During the Workout
While recording information before and after the workout is important, don’t forget to monitor training during the workout, too. If an athlete is struggling with a certain part of his or her planned work, I try to quickly assess the problem, on the spot, then more carefully review it after the training day is complete.
For example, if one of my sprinters is working on alactate short speed endurance, I will time each of her sprints. Let’s say she’s doing 50-meter sprints at 90 percent of best, with 90 second recovery and 5 minutes between sets. I know what times should be for each sprint, and I monitor them. If the first set is fine, the second set starts to drop off, and her times on the third set are way off, I will stop the workout and ask her some questions. My first question is, “How do you feel?” If she says “great, I may just go on to something else instead of destroying her confidence.
If she says she’s not feeling strong, I will ask how the warmup went. I will then ask if any muscles feel tight. If she says her hamstrings are tight I will go back to the previous days’ workouts to try to figure out why. Once I do figure out the “why” I will explain this to the athlete.
Over the years the most effective training programs I have seen or implemented are those that have some sort of built-in monitoring system. It does not have to be anything elaborate or scientific; it just needs to be used consistently.
In essence monitoring training allows you to reconcile what was planned and what was achieved. And that, ultimately, increases training effectiveness.
SIDEBAR: Training Demand
To help athletes articulate how much they feel a workout demanded from them, I use a “perceived exertion” rating. Perceived exertion is certainly not a new concept. It originated with Gunnar Borg, a Swedish exercise scientist, and was designed for use in monitoring training stress in cardiac rehab.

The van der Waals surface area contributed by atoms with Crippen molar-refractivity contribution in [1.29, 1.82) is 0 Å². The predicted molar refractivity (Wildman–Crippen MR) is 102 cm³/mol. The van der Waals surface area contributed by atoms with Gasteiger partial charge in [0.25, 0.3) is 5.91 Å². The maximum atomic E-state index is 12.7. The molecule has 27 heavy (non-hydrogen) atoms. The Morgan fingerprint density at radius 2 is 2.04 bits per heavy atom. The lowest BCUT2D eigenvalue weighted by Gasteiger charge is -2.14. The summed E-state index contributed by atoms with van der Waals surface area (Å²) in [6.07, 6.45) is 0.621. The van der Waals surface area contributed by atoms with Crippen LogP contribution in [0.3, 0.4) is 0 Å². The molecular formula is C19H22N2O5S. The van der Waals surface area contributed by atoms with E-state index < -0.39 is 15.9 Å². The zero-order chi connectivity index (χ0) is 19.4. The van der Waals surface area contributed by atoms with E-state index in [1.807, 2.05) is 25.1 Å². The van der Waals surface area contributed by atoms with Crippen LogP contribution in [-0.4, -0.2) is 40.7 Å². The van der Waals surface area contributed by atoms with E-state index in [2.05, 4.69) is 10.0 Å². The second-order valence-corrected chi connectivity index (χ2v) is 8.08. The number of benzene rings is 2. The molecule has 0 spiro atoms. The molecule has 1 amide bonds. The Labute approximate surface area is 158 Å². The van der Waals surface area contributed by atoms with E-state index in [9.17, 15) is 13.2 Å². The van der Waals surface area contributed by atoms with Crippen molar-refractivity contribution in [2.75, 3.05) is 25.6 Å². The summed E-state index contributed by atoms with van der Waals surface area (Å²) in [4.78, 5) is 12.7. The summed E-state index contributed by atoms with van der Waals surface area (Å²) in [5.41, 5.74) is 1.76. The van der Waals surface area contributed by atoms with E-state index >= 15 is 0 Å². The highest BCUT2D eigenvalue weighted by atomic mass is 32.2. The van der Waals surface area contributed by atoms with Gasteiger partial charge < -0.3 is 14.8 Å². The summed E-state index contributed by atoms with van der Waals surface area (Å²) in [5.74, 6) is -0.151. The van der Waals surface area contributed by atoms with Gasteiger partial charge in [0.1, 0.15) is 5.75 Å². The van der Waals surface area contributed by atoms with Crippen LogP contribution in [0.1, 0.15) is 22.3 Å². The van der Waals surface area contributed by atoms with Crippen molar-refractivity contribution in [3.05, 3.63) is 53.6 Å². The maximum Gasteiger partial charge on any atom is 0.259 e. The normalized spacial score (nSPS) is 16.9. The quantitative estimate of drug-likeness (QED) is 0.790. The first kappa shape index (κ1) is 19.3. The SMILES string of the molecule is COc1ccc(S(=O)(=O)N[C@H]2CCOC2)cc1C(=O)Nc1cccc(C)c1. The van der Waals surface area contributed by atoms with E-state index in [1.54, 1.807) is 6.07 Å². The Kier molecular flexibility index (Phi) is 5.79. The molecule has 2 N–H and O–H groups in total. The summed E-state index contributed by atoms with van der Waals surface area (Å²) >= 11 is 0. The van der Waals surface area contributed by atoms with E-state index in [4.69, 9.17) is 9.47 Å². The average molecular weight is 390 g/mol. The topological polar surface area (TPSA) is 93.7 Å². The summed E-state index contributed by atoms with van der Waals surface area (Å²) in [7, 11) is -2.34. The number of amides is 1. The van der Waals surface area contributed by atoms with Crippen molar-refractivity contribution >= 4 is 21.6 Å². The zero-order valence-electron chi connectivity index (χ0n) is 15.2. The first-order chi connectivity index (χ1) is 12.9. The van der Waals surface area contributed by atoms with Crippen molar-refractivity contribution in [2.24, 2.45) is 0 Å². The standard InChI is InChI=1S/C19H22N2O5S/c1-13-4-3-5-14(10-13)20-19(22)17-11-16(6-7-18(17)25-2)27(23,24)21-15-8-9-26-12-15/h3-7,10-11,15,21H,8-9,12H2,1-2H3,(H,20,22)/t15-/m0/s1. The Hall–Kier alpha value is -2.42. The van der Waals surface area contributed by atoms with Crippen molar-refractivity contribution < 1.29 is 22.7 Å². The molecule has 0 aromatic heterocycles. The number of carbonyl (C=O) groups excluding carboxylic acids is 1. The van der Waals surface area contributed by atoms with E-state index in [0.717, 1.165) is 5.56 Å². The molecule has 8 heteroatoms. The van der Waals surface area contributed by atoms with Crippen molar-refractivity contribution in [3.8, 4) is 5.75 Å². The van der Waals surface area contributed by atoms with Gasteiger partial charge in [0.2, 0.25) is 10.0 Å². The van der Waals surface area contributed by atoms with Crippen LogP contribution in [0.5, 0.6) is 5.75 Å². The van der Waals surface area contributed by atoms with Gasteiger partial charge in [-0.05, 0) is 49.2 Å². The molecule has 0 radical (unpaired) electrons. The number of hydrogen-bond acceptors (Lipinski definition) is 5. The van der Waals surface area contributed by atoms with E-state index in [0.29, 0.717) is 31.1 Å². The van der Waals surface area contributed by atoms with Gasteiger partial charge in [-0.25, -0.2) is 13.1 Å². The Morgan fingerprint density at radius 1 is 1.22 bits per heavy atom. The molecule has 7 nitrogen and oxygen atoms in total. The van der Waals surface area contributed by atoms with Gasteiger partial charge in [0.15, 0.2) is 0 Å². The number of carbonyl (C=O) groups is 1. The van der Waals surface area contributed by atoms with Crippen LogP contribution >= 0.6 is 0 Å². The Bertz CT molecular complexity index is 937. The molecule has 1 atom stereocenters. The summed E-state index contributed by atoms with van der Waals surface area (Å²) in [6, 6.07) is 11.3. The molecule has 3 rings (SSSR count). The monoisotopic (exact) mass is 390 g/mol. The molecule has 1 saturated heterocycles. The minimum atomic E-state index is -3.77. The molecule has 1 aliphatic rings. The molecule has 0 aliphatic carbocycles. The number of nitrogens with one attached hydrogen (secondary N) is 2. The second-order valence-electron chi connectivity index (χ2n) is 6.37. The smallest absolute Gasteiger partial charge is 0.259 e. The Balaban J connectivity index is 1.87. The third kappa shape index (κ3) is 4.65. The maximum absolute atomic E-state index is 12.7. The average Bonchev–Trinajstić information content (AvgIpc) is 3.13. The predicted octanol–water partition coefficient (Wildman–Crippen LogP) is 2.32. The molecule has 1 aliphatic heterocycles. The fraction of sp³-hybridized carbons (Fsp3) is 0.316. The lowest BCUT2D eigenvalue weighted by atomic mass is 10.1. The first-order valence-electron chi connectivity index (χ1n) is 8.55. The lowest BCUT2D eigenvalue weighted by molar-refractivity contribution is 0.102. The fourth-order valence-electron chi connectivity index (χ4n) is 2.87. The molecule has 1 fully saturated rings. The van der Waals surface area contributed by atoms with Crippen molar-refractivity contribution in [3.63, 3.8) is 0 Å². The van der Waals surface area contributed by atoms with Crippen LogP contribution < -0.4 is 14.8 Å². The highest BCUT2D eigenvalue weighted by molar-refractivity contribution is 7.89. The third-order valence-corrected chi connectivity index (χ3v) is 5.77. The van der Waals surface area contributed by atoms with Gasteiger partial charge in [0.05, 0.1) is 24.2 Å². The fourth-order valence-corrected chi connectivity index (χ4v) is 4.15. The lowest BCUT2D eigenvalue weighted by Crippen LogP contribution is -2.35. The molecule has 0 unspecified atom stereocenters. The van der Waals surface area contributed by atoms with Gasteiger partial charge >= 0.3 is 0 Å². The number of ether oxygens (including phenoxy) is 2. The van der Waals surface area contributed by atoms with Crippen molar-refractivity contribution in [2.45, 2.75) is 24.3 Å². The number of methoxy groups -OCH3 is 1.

It has proven to also be quite reliable for rating exertion in the healthy athlete, and over the years it has been adapted to the world of sports performance. The implementation of it is simple: Athletes rate how hard they feel they are working by assigning a number to the sensation of their effort. The original scale developed by Borg was a 20-point scale. A 10-point scale has proven to be as effective in the athlete population, and is easier to use.
The following is a modification of the Borg scale (Training Demand Rating Scale) that I use:
1=easy, no effort required
6=a little hard
Once athletes are familiar with the scale, I have found it useful to allow them to develop their own verbal descriptors for each point on the scale. This seems to personalize the process and makes the information that much more meaningful to the athletes.
The training demand rating scale can be used to rate training demand on individual components of the workout or for the workout as a whole. It really depends how detailed you want to get. Regardless of how you apply it, the scale provides very good reliable feedback as to the stress of training.